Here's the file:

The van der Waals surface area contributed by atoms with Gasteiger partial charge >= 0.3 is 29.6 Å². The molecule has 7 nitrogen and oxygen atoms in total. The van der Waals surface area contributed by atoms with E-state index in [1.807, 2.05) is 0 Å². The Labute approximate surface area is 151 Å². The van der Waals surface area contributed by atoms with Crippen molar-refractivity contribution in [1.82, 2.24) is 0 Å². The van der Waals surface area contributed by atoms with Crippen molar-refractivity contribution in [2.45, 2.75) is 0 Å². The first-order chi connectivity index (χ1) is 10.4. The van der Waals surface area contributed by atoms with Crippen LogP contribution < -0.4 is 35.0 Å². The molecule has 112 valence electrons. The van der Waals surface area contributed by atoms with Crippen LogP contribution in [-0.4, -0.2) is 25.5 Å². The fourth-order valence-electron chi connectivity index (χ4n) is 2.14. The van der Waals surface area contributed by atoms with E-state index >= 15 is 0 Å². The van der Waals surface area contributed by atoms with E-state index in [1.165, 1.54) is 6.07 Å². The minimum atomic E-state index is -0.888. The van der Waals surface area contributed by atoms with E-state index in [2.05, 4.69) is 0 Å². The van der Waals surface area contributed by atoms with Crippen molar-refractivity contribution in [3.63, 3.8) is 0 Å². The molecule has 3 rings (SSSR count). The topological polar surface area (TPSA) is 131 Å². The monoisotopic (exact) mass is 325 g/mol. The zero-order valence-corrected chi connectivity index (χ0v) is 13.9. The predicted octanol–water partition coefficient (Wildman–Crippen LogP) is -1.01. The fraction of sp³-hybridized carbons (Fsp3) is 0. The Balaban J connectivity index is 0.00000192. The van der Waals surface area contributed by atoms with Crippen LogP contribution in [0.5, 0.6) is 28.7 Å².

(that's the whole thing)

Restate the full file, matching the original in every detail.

The van der Waals surface area contributed by atoms with Gasteiger partial charge >= 0.3 is 29.6 Å². The molecule has 7 nitrogen and oxygen atoms in total. The van der Waals surface area contributed by atoms with E-state index in [1.807, 2.05) is 0 Å². The Labute approximate surface area is 151 Å². The van der Waals surface area contributed by atoms with Crippen molar-refractivity contribution in [1.82, 2.24) is 0 Å². The van der Waals surface area contributed by atoms with Crippen molar-refractivity contribution in [2.45, 2.75) is 0 Å². The first-order chi connectivity index (χ1) is 10.4. The van der Waals surface area contributed by atoms with Crippen LogP contribution < -0.4 is 35.0 Å². The molecule has 112 valence electrons. The van der Waals surface area contributed by atoms with Crippen LogP contribution in [-0.4, -0.2) is 25.5 Å². The fourth-order valence-electron chi connectivity index (χ4n) is 2.14. The van der Waals surface area contributed by atoms with E-state index >= 15 is 0 Å². The van der Waals surface area contributed by atoms with E-state index in [1.165, 1.54) is 6.07 Å². The minimum atomic E-state index is -0.888. The van der Waals surface area contributed by atoms with E-state index in [2.05, 4.69) is 0 Å². The van der Waals surface area contributed by atoms with Crippen molar-refractivity contribution in [3.63, 3.8) is 0 Å². The molecule has 3 rings (SSSR count). The topological polar surface area (TPSA) is 131 Å². The monoisotopic (exact) mass is 325 g/mol. The zero-order valence-corrected chi connectivity index (χ0v) is 13.9. The predicted octanol–water partition coefficient (Wildman–Crippen LogP) is -1.01. The fraction of sp³-hybridized carbons (Fsp3) is 0. The Balaban J connectivity index is 0.00000192. The van der Waals surface area contributed by atoms with Crippen LogP contribution in [0.5, 0.6) is 28.7 Å².